2. How densely populated or easily accessible is your ideal franchise business currently? Is there an oversupply of such businesses in the area that you are looking to set up?

The next question will look into the probability of success for your franchise business. Once you have decided on the brand, do research on its locations and check if there is any competition within the area.

Understanding your target audience in this instance would be crucial for a strategic location for business setup.

3. Are there any clauses or terms of agreement that are grey?

You should ask yourself the final question: if there are any grey areas in the franchise agreement? In some cases, certain clauses or terms intentionally leave room for different interpretations. This could be very detrimental to your long-term strategy as you will be bogged down in dealing with these complications or legal issues.

Before signing, ensure a legal professional reviews your franchise agreement to ensure both parties properly understand every term. If you need contract review, reach out to us, and our in-house legal consultant can assist.

Malaysia Corporate Secretary Ramu

How to Register a Franchise Business in Malaysia

After making the decision to start your franchise in Malaysia, the next step is for you to get it through compliance to operate as a legal entity.

Stage 1: Registration with Registrar of Franchise (ROF)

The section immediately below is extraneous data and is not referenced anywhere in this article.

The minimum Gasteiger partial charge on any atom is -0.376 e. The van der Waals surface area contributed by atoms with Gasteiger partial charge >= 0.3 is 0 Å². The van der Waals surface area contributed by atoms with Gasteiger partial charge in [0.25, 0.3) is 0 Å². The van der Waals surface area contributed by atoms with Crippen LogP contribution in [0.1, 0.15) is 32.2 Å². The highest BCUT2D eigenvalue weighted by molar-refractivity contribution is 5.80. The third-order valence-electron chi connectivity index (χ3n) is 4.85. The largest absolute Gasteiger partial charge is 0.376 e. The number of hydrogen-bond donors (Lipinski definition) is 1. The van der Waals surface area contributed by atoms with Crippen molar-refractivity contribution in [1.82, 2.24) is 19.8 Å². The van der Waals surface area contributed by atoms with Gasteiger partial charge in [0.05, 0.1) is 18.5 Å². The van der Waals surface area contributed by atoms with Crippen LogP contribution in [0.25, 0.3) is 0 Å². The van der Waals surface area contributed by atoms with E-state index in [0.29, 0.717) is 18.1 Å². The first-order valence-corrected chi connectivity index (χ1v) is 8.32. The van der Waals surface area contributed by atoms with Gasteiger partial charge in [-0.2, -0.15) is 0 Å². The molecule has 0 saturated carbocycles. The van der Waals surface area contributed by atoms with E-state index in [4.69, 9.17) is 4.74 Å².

Depending on whether you are looking to operate a franchise of a local or foreign franchisor, the registration is different.

1. Malaysia franchise registration of a local franchisor

Registration must be submitted to the ROF within 14 days from the date of the signed franchise agreement.

2. Malaysia franchise registration of a foreign franchisor

Registration must be submitted to the ROF prior to the commencement of the franchise business.

To register a franchise with the ROF, there is a list of documents that would be required. This is to be submitted by the franchisor and they include:

  1. Franchise agreement
  2. Operation manual
    • Training manual
    • Certificate of incorporation
    • Forms 24 and 49
    • Form of annual return
    • Last 3 years of audited balance sheet and profit & loss account
    • 5-year financial projection for the franchise
    • Registered Trademark filed with MyIPO (must be certified true copy)
    • Franchisor’s organisational chart with names and positions of key stakeholders
    • Franchisor’s company brochures
    • Photographs of outlets (can be prototypes)
    • Bankruptcy search results for directors
    • Business proposal outlining competitive advantages, vision, strategy, etc.

The process of registering a franchise with the ROF can take between 2 to 6 months.

Stage 2: Registration with Suruhanjaya Syrikat Malaysia (SSM)

All companies in Malaysia are required to register with the SSM. This is to officially operate your franchise and have your names as the shareholders of the company.

We have listed down the process to set up a private limited company in Malaysia in another article – you can read about the process, requirements, and documents needed here.


Come down to our office or connect with us virtually for an incorporation assessment and other corporate services today.